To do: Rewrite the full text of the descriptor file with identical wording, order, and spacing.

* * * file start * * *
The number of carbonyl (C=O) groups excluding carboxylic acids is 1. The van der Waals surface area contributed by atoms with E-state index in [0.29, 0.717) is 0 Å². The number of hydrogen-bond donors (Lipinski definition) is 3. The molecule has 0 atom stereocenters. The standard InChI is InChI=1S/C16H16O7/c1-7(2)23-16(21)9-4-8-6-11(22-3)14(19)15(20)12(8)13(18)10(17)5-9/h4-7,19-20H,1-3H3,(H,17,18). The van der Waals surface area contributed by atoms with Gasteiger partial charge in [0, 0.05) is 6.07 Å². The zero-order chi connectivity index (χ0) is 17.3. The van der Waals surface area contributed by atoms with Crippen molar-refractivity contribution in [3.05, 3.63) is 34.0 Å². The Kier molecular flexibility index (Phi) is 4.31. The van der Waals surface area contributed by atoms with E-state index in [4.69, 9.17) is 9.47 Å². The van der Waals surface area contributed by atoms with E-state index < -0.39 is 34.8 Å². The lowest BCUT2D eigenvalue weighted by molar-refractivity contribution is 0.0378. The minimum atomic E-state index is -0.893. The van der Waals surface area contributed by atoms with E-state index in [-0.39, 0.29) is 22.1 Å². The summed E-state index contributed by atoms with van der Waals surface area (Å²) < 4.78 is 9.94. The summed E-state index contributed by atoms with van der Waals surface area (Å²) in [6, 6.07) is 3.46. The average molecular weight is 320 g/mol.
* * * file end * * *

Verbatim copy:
The number of carbonyl (C=O) groups excluding carboxylic acids is 1. The van der Waals surface area contributed by atoms with E-state index in [0.29, 0.717) is 0 Å². The number of hydrogen-bond donors (Lipinski definition) is 3. The molecule has 0 atom stereocenters. The standard InChI is InChI=1S/C16H16O7/c1-7(2)23-16(21)9-4-8-6-11(22-3)14(19)15(20)12(8)13(18)10(17)5-9/h4-7,19-20H,1-3H3,(H,17,18). The van der Waals surface area contributed by atoms with Gasteiger partial charge in [0, 0.05) is 6.07 Å². The zero-order chi connectivity index (χ0) is 17.3. The van der Waals surface area contributed by atoms with Crippen molar-refractivity contribution in [3.05, 3.63) is 34.0 Å². The Kier molecular flexibility index (Phi) is 4.31. The van der Waals surface area contributed by atoms with E-state index in [4.69, 9.17) is 9.47 Å². The van der Waals surface area contributed by atoms with E-state index < -0.39 is 34.8 Å². The lowest BCUT2D eigenvalue weighted by molar-refractivity contribution is 0.0378. The minimum atomic E-state index is -0.893. The van der Waals surface area contributed by atoms with E-state index in [-0.39, 0.29) is 22.1 Å². The summed E-state index contributed by atoms with van der Waals surface area (Å²) < 4.78 is 9.94. The summed E-state index contributed by atoms with van der Waals surface area (Å²) in [6, 6.07) is 3.46. The average molecular weight is 320 g/mol.